My Past/My Part:

    Here you look at your own past, and examine how your previous experiences may have contributed to choosing your current partner (this may not apply for an immediate family member).  Is there a personal/family history of addiction/codependence?  Working with a therapist on healing childhood trauma may be essential here.  Look for empathy for yourself and your role in any harmful patterns or cycles that may have developed in your relationship.  Have you had previous relationships with similar patterns?  Outline ways you may have behaved that you regret, or that may have contributed to the difficulties in your relationship. Though the addict is 100% responsible for their behavior, relationship dynamics can influence both addiction and recovery. Look for any destructive cycles and possible new ways to approach conflict, if relevant.


    Differences Now:

    This is a section to consider how your relationship has changed since discovery and recovery work started.  Positive and negative changes are outlined here, for both you and your partner/family member.



    This is an opportunity to address where you are in forgiving your partner. It may be a yes or no answer, or it may be in process, but this is a time to write about your state of forgiveness for the wrongs your partner committed. If barriers to forgiveness remain, state what those are, and what you might need to experience in order to reach forgiveness.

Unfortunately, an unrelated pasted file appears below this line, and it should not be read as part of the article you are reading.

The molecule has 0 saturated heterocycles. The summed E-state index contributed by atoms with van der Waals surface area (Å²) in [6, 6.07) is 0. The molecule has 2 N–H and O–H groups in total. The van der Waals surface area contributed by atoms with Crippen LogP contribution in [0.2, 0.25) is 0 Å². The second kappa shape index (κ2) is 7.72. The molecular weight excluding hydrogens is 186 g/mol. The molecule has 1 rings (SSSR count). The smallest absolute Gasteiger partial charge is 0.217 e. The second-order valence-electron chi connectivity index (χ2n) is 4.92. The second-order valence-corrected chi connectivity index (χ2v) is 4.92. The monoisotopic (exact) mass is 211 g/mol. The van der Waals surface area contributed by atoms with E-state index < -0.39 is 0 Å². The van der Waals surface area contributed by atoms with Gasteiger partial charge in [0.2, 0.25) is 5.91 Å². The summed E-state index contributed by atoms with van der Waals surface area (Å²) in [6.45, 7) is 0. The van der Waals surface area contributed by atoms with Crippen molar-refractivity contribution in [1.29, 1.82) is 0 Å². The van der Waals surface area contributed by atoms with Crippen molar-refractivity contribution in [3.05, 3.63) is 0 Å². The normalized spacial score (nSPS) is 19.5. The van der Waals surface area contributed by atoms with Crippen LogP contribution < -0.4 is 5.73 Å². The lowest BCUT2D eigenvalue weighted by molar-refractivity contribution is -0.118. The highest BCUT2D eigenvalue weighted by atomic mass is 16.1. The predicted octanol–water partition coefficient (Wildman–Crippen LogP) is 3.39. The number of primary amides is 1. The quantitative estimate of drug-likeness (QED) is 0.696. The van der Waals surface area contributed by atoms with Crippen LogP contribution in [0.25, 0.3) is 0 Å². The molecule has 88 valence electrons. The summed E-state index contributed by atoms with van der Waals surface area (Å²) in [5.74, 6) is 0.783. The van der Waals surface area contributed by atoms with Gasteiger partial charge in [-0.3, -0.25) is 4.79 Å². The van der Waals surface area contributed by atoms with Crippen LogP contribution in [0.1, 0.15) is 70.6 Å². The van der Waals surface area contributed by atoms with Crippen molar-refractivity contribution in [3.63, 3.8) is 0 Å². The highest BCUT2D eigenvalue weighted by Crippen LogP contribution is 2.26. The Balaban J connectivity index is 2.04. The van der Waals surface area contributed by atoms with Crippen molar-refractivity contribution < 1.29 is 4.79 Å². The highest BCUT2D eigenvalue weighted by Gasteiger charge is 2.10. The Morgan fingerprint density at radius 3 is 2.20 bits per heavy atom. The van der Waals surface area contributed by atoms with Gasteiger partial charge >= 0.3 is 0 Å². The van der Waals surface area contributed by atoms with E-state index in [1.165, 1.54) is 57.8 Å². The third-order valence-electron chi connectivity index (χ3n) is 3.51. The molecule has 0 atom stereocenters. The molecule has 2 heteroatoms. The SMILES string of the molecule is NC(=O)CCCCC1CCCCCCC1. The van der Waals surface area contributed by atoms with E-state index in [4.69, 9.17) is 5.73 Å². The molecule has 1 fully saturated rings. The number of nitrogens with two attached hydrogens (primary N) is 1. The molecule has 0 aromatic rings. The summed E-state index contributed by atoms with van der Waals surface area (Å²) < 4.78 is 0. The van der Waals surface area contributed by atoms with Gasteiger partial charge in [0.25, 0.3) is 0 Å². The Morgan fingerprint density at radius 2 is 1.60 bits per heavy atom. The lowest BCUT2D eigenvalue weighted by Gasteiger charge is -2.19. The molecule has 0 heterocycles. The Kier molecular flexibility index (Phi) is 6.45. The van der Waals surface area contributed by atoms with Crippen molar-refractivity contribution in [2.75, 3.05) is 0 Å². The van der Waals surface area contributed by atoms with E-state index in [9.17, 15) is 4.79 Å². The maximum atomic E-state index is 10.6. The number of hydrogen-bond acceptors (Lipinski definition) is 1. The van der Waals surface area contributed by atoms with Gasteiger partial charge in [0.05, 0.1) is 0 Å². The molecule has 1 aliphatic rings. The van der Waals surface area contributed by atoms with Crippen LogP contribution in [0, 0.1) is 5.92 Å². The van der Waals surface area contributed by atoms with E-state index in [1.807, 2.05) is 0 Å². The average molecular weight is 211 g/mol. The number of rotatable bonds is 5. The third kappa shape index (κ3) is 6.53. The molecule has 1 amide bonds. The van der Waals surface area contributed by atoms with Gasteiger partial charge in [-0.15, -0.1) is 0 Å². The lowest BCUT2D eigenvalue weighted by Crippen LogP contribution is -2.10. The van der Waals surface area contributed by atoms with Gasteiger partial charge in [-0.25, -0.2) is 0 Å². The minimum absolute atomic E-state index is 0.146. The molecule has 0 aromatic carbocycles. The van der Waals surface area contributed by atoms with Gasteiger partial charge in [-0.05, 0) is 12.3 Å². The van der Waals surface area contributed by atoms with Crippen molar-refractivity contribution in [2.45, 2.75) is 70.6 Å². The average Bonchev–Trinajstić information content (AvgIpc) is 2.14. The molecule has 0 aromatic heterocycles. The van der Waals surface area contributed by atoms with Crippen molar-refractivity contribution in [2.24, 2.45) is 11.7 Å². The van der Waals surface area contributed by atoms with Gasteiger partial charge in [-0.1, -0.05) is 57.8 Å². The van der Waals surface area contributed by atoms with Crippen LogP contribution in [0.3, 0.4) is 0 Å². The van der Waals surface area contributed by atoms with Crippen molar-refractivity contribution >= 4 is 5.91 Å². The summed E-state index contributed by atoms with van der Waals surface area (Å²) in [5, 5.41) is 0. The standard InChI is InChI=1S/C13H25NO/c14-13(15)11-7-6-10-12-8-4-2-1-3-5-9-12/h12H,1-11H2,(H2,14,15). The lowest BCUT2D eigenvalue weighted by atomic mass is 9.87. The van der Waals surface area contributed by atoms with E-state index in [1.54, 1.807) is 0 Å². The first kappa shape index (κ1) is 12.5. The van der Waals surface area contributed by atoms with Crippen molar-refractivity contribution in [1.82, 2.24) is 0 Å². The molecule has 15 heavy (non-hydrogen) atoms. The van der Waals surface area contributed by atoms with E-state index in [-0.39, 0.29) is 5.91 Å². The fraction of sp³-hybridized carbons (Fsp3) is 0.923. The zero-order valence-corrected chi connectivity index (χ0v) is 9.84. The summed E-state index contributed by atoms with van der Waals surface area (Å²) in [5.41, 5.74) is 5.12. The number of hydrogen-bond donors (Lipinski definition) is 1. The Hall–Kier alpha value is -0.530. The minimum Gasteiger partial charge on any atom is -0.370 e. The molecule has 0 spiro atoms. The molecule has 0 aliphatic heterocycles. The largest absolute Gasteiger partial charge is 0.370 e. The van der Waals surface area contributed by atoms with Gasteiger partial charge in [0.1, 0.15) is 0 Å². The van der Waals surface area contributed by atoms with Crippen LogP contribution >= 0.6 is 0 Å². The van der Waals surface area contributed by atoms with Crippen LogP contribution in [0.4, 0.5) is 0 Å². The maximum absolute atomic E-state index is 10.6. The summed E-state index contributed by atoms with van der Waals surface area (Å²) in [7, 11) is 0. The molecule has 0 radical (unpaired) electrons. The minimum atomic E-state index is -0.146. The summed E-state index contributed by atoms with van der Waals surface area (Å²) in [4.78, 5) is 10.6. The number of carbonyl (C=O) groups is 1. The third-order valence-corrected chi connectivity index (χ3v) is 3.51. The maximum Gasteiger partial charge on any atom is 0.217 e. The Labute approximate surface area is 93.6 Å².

Future Visions:

    This is a place to create your visions of what you want in your future relationship with this person, if possible, and action steps you will take to contribute to achieving them.  This is a place to correct any harmful actions or inactions on your part, and use the wisdom you’ve learned to bring your best self to the relationship.


    Although completing the Impact Statement is an intense process, the rewards of clarity, healing, and solid decision-making are priceless!


    What 60-Year-Old Couples Can Teach Young Couples About Sexual Desire and Satisfaction

    When I was a psychology student at the University of Washington, I took a class called "Psych 210."  This was a class on human sexuality, and I recall being quite interested in showing up every week.  The instructor's frank manner was fascinating to me, as she stood in  Kane lecture hall in front of over a hundred students, teaching us the facts of life with a detail that my parents, who had sat me down for the birds and bees talk at age 18 (better late than never?), could only have dreamed about.